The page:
Introduction: Exotic Annual Bromus in the Western USA
The spread and impacts of exotic species are unambiguous, global threats to many ecosystems. A prominent example is the suite of annual grasses in the Bromus genus (Bromus hereafter) that originate from Europe and Eurasia but have invaded or are invading large areas of the Western USA. This book brings a diverse, multidisciplinary group of authors together to synthesize current knowledge, research needs, and management implications for Bromus. Exotic plant invasions are multifaceted problems, and understanding and managing them requires the biological, ecological, sociological, and economic perspectives that are integrated in this book. Knowing how well information from one geographic or environmental setting can transfer to another is a key need for broadly distributed Bromus species especially given ongoing climate change. Thus, the chapters in the book compare and contrast invasibility of different ecoregions and invasiveness of different Bromus species. A universal theme is managing for ecosystems that are resilient to disturbance and resistant to invasion which will be essential for adaptation to the human-caused problem of Bromus in the Western USA.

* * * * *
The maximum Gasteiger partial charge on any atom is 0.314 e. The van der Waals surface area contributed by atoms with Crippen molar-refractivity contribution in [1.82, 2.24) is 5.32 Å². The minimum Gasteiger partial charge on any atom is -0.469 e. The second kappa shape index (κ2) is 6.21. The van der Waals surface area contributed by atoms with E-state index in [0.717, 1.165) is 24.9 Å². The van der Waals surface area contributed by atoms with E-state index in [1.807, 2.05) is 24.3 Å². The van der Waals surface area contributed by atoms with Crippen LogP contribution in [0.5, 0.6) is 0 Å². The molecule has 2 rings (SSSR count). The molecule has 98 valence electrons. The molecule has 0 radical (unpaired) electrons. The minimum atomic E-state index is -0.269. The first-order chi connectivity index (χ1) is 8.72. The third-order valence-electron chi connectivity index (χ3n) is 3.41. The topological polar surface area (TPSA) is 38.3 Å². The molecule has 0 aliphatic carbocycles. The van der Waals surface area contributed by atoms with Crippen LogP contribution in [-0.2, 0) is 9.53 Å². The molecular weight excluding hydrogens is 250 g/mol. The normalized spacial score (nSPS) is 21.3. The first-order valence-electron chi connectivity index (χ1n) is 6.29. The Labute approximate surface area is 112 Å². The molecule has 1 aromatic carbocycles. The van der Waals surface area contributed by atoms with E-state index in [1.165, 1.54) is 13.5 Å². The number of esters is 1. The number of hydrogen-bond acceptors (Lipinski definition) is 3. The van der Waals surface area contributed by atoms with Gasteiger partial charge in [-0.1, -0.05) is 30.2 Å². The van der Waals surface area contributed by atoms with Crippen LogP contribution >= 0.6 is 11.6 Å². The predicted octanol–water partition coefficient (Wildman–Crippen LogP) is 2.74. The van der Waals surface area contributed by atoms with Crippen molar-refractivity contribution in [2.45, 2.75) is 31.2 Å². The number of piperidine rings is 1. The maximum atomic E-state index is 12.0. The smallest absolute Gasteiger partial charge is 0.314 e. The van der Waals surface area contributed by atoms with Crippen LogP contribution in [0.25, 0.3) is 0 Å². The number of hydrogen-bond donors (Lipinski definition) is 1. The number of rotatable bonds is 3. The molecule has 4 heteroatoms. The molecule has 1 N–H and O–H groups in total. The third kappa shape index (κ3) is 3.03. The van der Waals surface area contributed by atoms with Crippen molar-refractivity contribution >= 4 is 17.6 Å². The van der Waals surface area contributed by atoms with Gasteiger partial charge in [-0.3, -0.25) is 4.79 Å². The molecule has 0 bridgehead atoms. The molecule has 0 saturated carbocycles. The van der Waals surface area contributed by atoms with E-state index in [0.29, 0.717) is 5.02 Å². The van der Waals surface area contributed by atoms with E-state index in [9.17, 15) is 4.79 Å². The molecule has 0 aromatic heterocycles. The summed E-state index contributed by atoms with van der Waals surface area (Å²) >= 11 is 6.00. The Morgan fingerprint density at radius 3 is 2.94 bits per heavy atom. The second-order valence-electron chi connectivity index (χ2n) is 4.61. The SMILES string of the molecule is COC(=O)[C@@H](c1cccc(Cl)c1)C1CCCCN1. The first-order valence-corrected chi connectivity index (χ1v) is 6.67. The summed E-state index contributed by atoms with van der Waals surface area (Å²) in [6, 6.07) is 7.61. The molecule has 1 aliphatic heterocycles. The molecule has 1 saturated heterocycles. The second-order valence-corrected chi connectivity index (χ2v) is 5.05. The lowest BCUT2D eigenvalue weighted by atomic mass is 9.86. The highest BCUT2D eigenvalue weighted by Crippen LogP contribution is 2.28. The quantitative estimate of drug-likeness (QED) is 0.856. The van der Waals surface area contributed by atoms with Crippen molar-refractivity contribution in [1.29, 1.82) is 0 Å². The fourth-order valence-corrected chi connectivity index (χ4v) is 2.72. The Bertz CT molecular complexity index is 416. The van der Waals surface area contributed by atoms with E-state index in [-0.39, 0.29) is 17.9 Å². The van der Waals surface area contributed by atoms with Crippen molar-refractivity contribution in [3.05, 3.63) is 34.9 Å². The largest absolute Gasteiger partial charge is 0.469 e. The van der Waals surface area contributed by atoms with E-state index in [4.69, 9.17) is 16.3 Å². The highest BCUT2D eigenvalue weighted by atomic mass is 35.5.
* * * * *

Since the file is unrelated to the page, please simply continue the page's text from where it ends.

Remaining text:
KeywordsResistance Resilience Exotic annual Bromus grasses Western USA
Jessica Vander Veen provided invaluable assistance in preparing the manuscript for submission. Sue Phillips provided comments on many chapters. Funding was provided by USDA REENet Grant #03083. Plant taxonomy follows the USDA Natural Resources Conservation Service, PLANTS Database (http://plants.usda.gov) in all but Chap. 6 which uses a broader range of sources. Any use of trade names is for descriptive purposes only and does not imply endorsement by the US Government.
- Billings WD (1990) Bromus tectorum, a biotic cause of ecosystem impoverishment in the Great Basin. The Earth in Transition. Cambridge University Press, New York, NY, pp 301–322Google Scholar
- Caudle D, DiBenedetto J, Karl M et al (2013) Interagency ecological site handbook for rangelands. http://jornada.nmsu.edu/files/InteragencyEcolSiteHandbook.pdf. Accessed 2 Jun 2015
- Chapin FS III, Torn SE, Tateno M (1996) Principles of ecosystem sustainability. Am Nat 148:1016–1037Google Scholar
- D’Antonio CM, Vitousek PM (1992) Biological invasions by exotic annual grasses, the grass/fire cycle, and global change. Ann Rev Ecol Syst 23:63–87Google Scholar
- Gulmon SL (1977) A comparative study of the grassland of California and Chile. Flora 166:261–278Google Scholar
- Walker BH, Holling CS, Carpenter SR et al (2004) Resilience, adaptability and transformability in social-ecological systems. Ecol Soc 9:5Google Scholar